President-elect Barack Obama must put an end to civilian casualties in Afghanistan, its leader said Wednesday after a reported attack by US jets killed 37 people, many of them children. "This is my first demand of the new president," Hamid Karzai said after the incident in southern Kandahar Province. The US military said the report was being investigated, but "if innocent people were killed ... we apologize and express our condolences."
"If necessary," Russia will deploy short-range missiles near the border with Poland to "neutralize" the defensive shield planned by the US, President Dmitry Medvedev said Wednesday in his first State of the Nation address. He said the Kremlin hopes for better relations with Obama than it has had with President Bush but warned that if the US shield is built in Poland and the Czech Republic, Russia will jam it electronically.
Hamas and Israel's government both said they want to restore calm Wednesday after fighting broke out in the southern Gaza Strip. Hamas militants fired dozens of rockets across the boundary with the Jewish state after troops crossed into Gaza and collapsed a tunnel apparently being dug as a means of invading Israel on kidnapping forays. No one was hurt in the rocket attacks, but six militants died when an Israeli airstrike hit the mortar they were preparing to fire. The violence was the worst since Egypt brokered a cease-fire between them last June.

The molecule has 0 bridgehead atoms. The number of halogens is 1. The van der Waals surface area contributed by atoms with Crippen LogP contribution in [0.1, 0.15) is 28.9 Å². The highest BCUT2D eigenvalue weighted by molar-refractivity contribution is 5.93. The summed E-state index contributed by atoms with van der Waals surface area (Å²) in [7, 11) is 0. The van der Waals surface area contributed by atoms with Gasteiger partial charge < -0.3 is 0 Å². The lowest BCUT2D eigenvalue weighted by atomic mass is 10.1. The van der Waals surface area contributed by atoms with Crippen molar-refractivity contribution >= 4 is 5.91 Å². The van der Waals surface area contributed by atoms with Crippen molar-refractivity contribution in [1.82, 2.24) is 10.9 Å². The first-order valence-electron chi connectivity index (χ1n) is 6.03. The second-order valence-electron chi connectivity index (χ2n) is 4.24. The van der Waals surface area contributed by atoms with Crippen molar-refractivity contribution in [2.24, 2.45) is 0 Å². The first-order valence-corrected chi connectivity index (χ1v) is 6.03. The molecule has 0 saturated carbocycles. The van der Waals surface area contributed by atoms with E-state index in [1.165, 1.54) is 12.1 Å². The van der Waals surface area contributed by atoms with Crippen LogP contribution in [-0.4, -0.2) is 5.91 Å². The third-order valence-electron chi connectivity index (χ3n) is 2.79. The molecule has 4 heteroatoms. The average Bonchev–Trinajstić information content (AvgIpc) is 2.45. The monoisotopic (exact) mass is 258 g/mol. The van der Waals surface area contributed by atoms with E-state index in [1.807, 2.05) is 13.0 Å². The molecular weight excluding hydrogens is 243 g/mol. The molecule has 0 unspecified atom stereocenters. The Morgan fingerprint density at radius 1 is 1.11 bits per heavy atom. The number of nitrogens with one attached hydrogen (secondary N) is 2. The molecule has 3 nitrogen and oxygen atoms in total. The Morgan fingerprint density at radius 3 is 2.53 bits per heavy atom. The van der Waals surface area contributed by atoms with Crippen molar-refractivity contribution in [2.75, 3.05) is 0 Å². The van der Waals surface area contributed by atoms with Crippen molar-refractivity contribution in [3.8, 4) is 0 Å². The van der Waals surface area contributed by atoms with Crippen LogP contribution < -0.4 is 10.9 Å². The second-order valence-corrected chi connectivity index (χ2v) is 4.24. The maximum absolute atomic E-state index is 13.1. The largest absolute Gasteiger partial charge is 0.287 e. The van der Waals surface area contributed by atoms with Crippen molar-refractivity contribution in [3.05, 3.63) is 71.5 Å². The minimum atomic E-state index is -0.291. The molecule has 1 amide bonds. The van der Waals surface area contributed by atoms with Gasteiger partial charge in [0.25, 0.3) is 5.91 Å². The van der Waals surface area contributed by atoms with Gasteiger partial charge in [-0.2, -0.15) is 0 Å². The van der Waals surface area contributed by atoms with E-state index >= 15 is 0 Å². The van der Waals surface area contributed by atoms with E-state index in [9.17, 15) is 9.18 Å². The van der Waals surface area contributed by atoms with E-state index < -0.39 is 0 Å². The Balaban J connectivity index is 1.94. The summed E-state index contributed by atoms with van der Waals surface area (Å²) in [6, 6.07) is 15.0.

For the second time in less than a week, North Korea's government released photos of Kim Jong Il, apparently seeking to show that he remains in control of the communist regime. The pictures were undated, although some show him in front of fall foliage, suggesting they were taken in recent days. Speculation that Kim has undergone an operation on his brain has been rife, and a leading French surgeon confirmed Wednesday that he visited North Korea's capital last month. He denied treating Kim, however.
More than 360 tons of food are being distributed to refugees displaced by the fighting in eastern Congo, the Red Cross said Wednesday. That is enough to meet the needs of 65,000 people for 10 days, a statement said. An estimated 250,000 refugees fled the regional capital, Goma, as rebels under Gen. Laurent Nkunda closed in on the city. Nkunda said his fighters were observing a cease-fire around the city, but acknowledged combat operations against a pro-government militia further north.
A state of emergency was imposed on southern Peru Tuesday, with soldiers taking control of the region's principal city, Tacna. New Prime Minister Yehude Simon said the move will be in effect for 30 days. It became necessary, he said, because of rioting against a vote in Congress to redistribute tax revenues from Southern Peru Copper Co., a mining giant, to a neighboring province. One person has died in the violence, at least 20 others have been hurt, and 35 have been arrested.
Lagging in opinion polls and coming off a lackuster performance in her final TV debate, New Zealand Prime Minister Helen Clark offered a cabinet post to a minority party of indigenous Maoris in hopes of staving off defeat in Saturday's election. Only one-third of viewers who saw Wednesday night's debate with opposition leader John Key told pollsters they thought Clark had won. She is seeking a fourth three-year term, but her Labour Party is 12 points behind in a composite of the latest voter surveys.
Careless smoking by a passenger appeared to be responsible for a fire that roared through a tour bus near Hanover, Germany, late Tuesday, killing 20 people. A dozen others incurred serious burns. Police credited the driver with steering the vehicle out of the middle lane of a busy autobahn and stopping so that at least some passengers could escape.